Courts across the country have found that criminal defendants have no right to the disclosure of exculpatory material across state-federal sovereign boundaries. In other words, state defendants have no right to federally held exculpatory evidence, and federal defendants have no right to material held by state governments.
These rulings contravene the principles of the Supreme Court’s seminal decision Brady v. Maryland, which held that the suppression of favorable, material evidence by the prosecution violated due process. Brady marked a shift in due process doctrine and reflected an emerging theory of American criminal justice that emphasized the truth-seeking function of criminal trials. Brady’s theoretical framework appeared to support a right to inter-sovereign disclosure, and some early jurisprudence suggested that such a due process right exists. But over the last several decades, most courts addressing the issue have found that the due process obligation to disclose exculpatory material does not cross sovereign boundaries. For state defendants, these rulings have particularly harsh effects because state courts are unable to compel the federal government to disclose evidence under alternative legal theories, like the Compulsory Process Clause or statutory subpoena power. In state proceedings, therefore, the federal government effectively enjoys a blanket privilege against disclosure, no matter how plainly exculpatory the information may be.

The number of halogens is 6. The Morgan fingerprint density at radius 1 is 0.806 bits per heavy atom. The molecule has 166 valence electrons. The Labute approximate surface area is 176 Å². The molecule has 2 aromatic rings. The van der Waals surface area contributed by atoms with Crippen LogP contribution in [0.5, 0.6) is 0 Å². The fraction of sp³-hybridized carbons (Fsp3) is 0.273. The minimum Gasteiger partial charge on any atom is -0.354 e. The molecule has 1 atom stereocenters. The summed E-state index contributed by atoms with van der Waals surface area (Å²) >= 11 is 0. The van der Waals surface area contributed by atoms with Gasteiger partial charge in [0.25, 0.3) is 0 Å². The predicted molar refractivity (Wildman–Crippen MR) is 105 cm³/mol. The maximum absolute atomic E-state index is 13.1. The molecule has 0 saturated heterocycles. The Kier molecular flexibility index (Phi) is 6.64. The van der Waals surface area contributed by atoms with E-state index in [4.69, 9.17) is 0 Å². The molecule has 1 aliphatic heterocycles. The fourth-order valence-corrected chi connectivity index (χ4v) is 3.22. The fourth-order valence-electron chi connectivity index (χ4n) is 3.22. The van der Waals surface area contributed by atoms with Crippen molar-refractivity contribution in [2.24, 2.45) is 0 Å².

This Article is the first to analyze the reasoning behind these decisions and the first to argue that the rationales offered by the state courts are doctrinally unsound. More broadly, this Article concludes that the larger framework of modern constitutional criminal procedure, and its application to a dual sovereign system of government, directly supports a due process right to inter-sovereign disclosure of exculpatory evidence.
Ambiguous Regulation and Questionable Patentability: A Toxic Future for In Vitro Companion Diagnostic Devices and Personalized Medicine?
By Alison M. Hill
Adverse drug reactions are the fourth leading cause of death in the United States. Personalized medicine, specifically in vitro companion diagnostic devices, has the potential to drastically improve patients’ reactions to treatment by providing information that is essential for the safe and effective use of a corresponding therapeutic product. Despite the great promise of these devices, pharmaceutical and diagnostics manufacturers are reluctant to invest the millions of dollars necessary to create and develop these products because a guarantee of reimbursement on investment does not exist. After the FDA approves a diagnostic device, manufacturers do not enjoy market exclusivity that would bar others from piggybacking off of their inventions. For this reason, investors depend on patents to gain market exclusivity.